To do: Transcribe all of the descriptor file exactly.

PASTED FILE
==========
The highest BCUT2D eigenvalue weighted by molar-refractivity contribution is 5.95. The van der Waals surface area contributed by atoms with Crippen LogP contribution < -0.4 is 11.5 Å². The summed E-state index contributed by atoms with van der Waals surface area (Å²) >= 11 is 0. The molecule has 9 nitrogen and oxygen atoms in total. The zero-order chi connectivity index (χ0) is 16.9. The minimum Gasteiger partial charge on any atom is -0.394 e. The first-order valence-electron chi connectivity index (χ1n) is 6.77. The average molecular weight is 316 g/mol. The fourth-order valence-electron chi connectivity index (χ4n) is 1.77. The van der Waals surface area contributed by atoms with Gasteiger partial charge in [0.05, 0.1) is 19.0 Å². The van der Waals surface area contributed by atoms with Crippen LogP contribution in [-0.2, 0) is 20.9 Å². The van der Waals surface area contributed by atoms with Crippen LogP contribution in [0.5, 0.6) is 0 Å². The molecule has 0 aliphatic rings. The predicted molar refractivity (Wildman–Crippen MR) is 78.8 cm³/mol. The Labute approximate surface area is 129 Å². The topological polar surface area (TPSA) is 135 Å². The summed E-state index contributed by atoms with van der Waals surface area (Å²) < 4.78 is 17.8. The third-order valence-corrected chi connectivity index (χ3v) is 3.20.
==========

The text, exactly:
The highest BCUT2D eigenvalue weighted by molar-refractivity contribution is 5.95. The van der Waals surface area contributed by atoms with Crippen LogP contribution < -0.4 is 11.5 Å². The summed E-state index contributed by atoms with van der Waals surface area (Å²) >= 11 is 0. The molecule has 9 nitrogen and oxygen atoms in total. The zero-order chi connectivity index (χ0) is 16.9. The minimum Gasteiger partial charge on any atom is -0.394 e. The first-order valence-electron chi connectivity index (χ1n) is 6.77. The average molecular weight is 316 g/mol. The fourth-order valence-electron chi connectivity index (χ4n) is 1.77. The van der Waals surface area contributed by atoms with Gasteiger partial charge in [0.05, 0.1) is 19.0 Å². The van der Waals surface area contributed by atoms with Crippen LogP contribution in [-0.2, 0) is 20.9 Å². The van der Waals surface area contributed by atoms with Crippen LogP contribution in [0.5, 0.6) is 0 Å². The molecule has 0 aliphatic rings. The predicted molar refractivity (Wildman–Crippen MR) is 78.8 cm³/mol. The Labute approximate surface area is 129 Å². The topological polar surface area (TPSA) is 135 Å². The summed E-state index contributed by atoms with van der Waals surface area (Å²) < 4.78 is 17.8. The third-order valence-corrected chi connectivity index (χ3v) is 3.20.